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Eq for bass guitar and kick drum.


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Can anyone advise me how to set a parametric eq for mixing kick drum and bass guitar?

I recorded drums, bass, guitar and vocals onto half inch tape on a Teac 8 track. I would like to know around what area do I set the hi-pass and lo-pass filters on the eq.

Thanks.

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I can give you some general starting points, but without hearing it, I can't guarantee they'll be spot-on.

 

First of all, what microphones and preamps did you use? Do you have the kick and bass guitar recorded on separate tracks? Finally, what EQ(s) do you have?

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The bass is on a seperate track to the kick. Cant remember the make of kick mic. but it was the usual large dynamic type, into an ART mic preamp, then straight into the 8 track. The bass was straight into a D.I. box then into a Sansamp preamp, into the 8 track.

The EQ I have is very cheap Behringer stuff, Ultra q Pro.

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Okay, for the kick, if you feel it needs more "oomph" down low, try a few dB of boost in the 60-100Hz region. Use a moderately narrow bandwidth. In terms of highpass filtering, I'd recommend starting with it in the 30Hz region. You may also want to try a few dB of boost at 2.5-5kHz if you feel you need more beater "snap" or attack. Another very common issue is boxiness and muddiness. You can try cutting away at the 200-300Hz region if you're having issues with that.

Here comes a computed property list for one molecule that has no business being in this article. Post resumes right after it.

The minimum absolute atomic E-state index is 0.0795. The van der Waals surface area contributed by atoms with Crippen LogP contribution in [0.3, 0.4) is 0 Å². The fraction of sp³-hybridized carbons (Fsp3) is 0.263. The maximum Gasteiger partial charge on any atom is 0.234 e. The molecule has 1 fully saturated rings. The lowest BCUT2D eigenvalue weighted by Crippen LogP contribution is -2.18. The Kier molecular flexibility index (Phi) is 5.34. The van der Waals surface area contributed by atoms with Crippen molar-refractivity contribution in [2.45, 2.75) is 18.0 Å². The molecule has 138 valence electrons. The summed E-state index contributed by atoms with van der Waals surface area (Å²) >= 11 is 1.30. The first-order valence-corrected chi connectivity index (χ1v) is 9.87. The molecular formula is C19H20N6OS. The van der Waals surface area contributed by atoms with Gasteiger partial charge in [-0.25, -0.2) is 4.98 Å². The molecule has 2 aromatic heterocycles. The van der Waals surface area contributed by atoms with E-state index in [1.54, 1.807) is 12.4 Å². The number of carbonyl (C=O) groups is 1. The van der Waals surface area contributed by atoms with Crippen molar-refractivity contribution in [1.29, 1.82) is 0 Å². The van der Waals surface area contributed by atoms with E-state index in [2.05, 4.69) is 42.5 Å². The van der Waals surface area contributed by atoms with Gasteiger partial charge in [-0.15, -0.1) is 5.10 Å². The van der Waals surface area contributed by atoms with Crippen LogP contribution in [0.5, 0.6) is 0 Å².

That same 200Hz region is crucial for the bass. You might want to give a bit of goose to that region if your bass sounds thin. If you need better note articulation and pitch identification from the bass part, try adding a bit in at 800Hz or so. As far as the high pass filter, there's nothing to speak of on a four string bass below about 40Hz, so that's about where I'd set it for starters.

 

The two instruments overlap in quite a bit of their range, and they both have considerable low frequency information, which can make getting the EQ tricky. In general, if you're boosting one in a particular frequency range, you might want to avoid boosting in that same range with the other - or even cutting slightly in that same frequency range in order to "make room" for the other part.

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